At the New Zealand Herald Juha Saarinen writes about the HCSEC report in The real reason Huawei shouldn’t be in 5G networks:
“The report from oversight board for Britain’s Huawei Cyber Security Evaluation Centre (HCSEC) makes it clear that clever, secret backdoors in the Chinese company’s equipment is the least of anyone’s worries.
“Instead, it’s old, unsafe and bug-infested software, bad coding practices, and little or no effort by Huawei to sort out some seriously deficient processes and practices.”
Overnight, Huawei’s status went from clever enough spy on networks undetected to bungling clowns.
The report is damning. It’s not about a few weak points here and there. Bad code run through Huawei’s software like the word Blackpool in a stick of seaside rock.
The UK has known this for seven years.
Bad software is everywhere
On one level it’s not a surprise. Poorly-written software is common. It runs the world.
Some of the best-known software names have or had dodgy code including Microsoft and IBM. Enterprise software often holds together with digital chewing gum and paper clips.
Shoddy software lies behind most computer security problems. Attackers find and exploit holes in poor code.
That’s the problem with Huawei. Its network products are part of critical infrastructure. Criminal or hostile-state-controlled coders could find their way into those networks.
Huawei network kit has always looked advanced compared with rival brands.
The NATO Cooperative Cyber Defence Centre of Excellence underlines this:
“It is currently the only company that can produce ‘at scale and cost‘ all the elements of a 5G network, with its closest competitors Nokia and Ericsson not yet able to offer a viable alternative.”
Now it looks like Huawei cut too many corners to get out in front.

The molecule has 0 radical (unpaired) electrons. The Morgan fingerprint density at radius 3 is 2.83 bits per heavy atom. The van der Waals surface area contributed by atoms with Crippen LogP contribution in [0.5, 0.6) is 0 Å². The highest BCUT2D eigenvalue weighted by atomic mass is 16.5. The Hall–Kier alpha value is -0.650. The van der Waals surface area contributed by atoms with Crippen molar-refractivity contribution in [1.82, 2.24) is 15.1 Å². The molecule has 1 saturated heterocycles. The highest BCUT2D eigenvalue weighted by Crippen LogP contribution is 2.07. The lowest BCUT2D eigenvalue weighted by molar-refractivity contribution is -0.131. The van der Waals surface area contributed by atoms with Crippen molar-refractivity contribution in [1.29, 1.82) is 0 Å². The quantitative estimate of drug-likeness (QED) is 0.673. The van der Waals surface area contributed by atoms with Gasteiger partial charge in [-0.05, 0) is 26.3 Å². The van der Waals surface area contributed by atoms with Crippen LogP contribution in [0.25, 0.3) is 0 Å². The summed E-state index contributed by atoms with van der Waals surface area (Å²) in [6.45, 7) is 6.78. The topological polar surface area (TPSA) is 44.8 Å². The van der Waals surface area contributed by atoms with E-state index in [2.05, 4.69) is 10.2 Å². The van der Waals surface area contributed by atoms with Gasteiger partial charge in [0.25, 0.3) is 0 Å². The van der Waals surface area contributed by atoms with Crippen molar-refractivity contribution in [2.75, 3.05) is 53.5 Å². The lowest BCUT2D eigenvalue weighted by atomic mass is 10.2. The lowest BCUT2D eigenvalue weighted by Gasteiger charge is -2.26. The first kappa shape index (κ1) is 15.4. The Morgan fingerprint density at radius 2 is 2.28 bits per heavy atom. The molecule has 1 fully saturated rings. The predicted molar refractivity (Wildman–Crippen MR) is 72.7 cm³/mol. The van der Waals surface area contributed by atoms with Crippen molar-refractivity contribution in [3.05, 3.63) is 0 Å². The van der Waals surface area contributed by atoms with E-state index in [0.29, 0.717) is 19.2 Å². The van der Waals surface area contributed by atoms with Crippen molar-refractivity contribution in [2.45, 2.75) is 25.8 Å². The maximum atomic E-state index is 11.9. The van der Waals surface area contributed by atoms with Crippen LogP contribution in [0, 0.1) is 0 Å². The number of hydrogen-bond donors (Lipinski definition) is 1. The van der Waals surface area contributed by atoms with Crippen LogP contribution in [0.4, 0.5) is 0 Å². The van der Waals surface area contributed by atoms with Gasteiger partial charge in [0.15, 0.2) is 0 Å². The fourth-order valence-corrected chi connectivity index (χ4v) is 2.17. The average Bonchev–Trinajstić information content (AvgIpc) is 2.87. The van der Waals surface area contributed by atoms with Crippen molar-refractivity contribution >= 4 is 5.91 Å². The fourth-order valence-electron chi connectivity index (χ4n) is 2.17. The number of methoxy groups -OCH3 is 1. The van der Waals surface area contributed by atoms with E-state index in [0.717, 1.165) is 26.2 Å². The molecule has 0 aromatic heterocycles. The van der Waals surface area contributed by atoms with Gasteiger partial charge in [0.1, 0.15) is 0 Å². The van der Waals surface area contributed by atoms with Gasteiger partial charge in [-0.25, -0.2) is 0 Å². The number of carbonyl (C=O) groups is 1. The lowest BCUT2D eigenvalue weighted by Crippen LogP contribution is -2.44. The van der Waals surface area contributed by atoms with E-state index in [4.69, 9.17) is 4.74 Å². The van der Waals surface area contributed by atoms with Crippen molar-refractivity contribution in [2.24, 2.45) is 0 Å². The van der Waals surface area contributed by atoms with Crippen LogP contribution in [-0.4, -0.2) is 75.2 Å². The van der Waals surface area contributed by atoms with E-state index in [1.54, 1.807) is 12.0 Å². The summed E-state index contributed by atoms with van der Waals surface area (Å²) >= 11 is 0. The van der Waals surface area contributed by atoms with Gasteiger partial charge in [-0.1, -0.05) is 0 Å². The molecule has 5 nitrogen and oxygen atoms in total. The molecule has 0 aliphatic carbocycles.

The HCSEC report is a wake up call.
Hopefully everyone watching is getting their own house in order. Experience suggests otherwise.
Fixing the mess
In theory, Huawei can fix this mess. It has acknowledge the report and says it will spend $2 billion in a programme to fix the problems.
The UK’s National Cyber Security Centre isn’t confident that will happen. It also fears any fixes that Huawei makes may not make their way into products used in networks.
Huawei has had seven years to fix problems. It’s done nothing.
Last year the National Cyber Security Centre warned the company. According to the report, Huawei made “no material progress” on identified problems.
The HCSEC oversight board say it wants to see “sustained evidence” of better software engineering and cyber security “quality” before it gives Huawei a tick.
HCSEC report not about spies
None of the flaws found in Huawei’s offering is to do with Chinese state intelligence.
That was the reason for setting up HCSEC in the first place. It’s why Huawei faces more scrutiny than other equipment suppliers.
That poses an interesting thought: How would Huawei’s rivals look if they were subject to similar investigation? Until then, there’s no logical reason to assume they are any better.